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Trees don’t lie about their years

19 October 2011
Published in Culture
by Christina Kolyva

Autumn always makes me think of trees. There is nothing I like better on a Sunday morning in autumn than to take a long walk in the woods, advice idly stepping on crisp fallen leaves, with the sunlight filtering through golden branches, birds singing and squirrels working away frantically to top up their winter supplies. There is something about the longevity of forest trees, the assurance and solemnity emanating from their unwavering presence that always manages to captivate me. And even though trees cannot speak to tell stories about endless stringent winters and sweet-smelling summers, they do have their own voice, if one knows where to look.

Trees grow a new layer of wood every year. Due to changes in growth speed through the seasons, annual growth usually comprises two layers: an inner layer, called earlywood, which is lightly coloured because the growth is rapid early in the growing season and the new wood is less dense and thus lightly coloured; and an outer layer, called latewood, which is darker and denser. The process is actually not dissimilar to the way varve or ice core patterns are formed. When a tree is felled this biannual growth can be seen on the cross-section of the trunk in the form of rings. From this view it is also possible to distinguish the sapwood from the heartwood, that is to say the young wood closer to the bark where sap flows, and the old wood forming the core of the trunk respectively.

The thickness of the tree-rings depends particularly on climate and factors such as rainfall, temperature and sunlight. Favourable conditions for growth result in a wide ring and vice versa. Trees growing in the same region will have similar tree-ring patterns, because of their mutual response to climate changes.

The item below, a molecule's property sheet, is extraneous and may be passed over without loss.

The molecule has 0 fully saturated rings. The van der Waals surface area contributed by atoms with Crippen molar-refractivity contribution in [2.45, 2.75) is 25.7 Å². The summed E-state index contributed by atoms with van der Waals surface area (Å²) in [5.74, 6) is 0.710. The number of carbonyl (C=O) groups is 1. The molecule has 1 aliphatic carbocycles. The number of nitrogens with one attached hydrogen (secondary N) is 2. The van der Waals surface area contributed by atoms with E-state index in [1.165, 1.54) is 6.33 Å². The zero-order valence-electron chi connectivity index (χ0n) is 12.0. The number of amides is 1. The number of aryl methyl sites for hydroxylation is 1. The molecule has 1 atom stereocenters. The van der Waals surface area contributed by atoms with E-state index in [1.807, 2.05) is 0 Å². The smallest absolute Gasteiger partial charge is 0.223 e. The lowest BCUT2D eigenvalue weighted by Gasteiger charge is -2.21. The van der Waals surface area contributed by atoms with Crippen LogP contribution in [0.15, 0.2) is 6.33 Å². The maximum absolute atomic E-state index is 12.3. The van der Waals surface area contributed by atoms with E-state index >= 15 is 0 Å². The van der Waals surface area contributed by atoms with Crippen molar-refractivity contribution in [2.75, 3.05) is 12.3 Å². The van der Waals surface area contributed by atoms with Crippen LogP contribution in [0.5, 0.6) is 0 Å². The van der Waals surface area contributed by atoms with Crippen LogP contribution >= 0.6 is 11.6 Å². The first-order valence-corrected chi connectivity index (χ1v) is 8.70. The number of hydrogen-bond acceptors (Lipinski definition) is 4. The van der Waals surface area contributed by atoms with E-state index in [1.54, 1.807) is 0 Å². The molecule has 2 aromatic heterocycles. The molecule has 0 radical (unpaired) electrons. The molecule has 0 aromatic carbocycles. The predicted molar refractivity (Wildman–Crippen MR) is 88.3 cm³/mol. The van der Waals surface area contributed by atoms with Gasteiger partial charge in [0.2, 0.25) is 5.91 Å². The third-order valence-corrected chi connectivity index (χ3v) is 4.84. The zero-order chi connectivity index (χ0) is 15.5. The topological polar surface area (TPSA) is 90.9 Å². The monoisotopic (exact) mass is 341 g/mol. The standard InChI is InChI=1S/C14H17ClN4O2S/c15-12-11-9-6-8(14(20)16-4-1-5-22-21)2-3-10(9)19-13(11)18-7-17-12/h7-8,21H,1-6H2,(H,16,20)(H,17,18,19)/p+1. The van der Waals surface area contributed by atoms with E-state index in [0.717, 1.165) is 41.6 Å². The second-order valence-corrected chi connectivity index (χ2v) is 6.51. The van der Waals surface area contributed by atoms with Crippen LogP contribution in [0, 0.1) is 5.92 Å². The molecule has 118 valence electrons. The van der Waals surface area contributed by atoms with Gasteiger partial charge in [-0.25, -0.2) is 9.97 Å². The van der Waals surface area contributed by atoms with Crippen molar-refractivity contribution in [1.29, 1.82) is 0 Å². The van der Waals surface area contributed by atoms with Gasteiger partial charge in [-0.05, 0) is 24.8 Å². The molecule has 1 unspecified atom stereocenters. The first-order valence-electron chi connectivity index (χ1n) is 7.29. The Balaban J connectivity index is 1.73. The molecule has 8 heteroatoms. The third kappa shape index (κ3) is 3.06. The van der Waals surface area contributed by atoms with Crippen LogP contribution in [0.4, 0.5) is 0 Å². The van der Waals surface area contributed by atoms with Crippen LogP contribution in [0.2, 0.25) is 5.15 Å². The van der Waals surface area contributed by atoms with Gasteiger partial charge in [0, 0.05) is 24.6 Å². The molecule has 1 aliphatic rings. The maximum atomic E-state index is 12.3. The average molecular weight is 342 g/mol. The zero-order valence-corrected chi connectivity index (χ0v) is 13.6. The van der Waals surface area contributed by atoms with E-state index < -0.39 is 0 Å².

Dendrochronology or tree-ring dating is a method of determining the age of wooden objects, based on their tree-ring pattern. The idea in a nutshell: you have an object of unknown age but with visible tree-ring pattern and you compare it, like a fingerprint, to patterns developed on akin tree species grown during a known period under similar climatic conditions, until you get a match, ring for ring. This process is called cross-dating and, depending on the state of the undated wood, dendrochronology in theory can provide annual or even sub-annual resolution. The technique works only with clear annual growth rings; tropical species where annual ring boundaries are not visible or orchard trees whose growth is dependent on the ardour of the gardener rather than Mother Nature herself are not suitable for cross-dating.

The ‘fingerprint database’ against which you compare the tree-ring pattern that needs cross-dating is called reference or master chronology. For a specific tree species and region, it is produced by overlapping the ring patterns of successively older timber, starting with living trees of known chronology and progressively superimposing older timbers from buildings or even archaeological sites to gradually extend the chronology into the past. The pattern to be matched is the relative increase and decrease in ring width year after year.

Dendrochronology has found numerous art-historical applications, ranging from panel paintings to antique furniture. It is necessary for the wooden object to contain an adequate number of clearly visible rings, usually no less than sixty, and there must be a master chronology for the particular tree species and geographical area or you might end up… barking up the wrong tree! The application I myself find most intriguing is the dating of stringed instruments of the violin family – violins, violas, cellos and double basses – an application that instrument appraisers, sellers, players, authenticators and purchasers alike are gradually starting to acknowledge.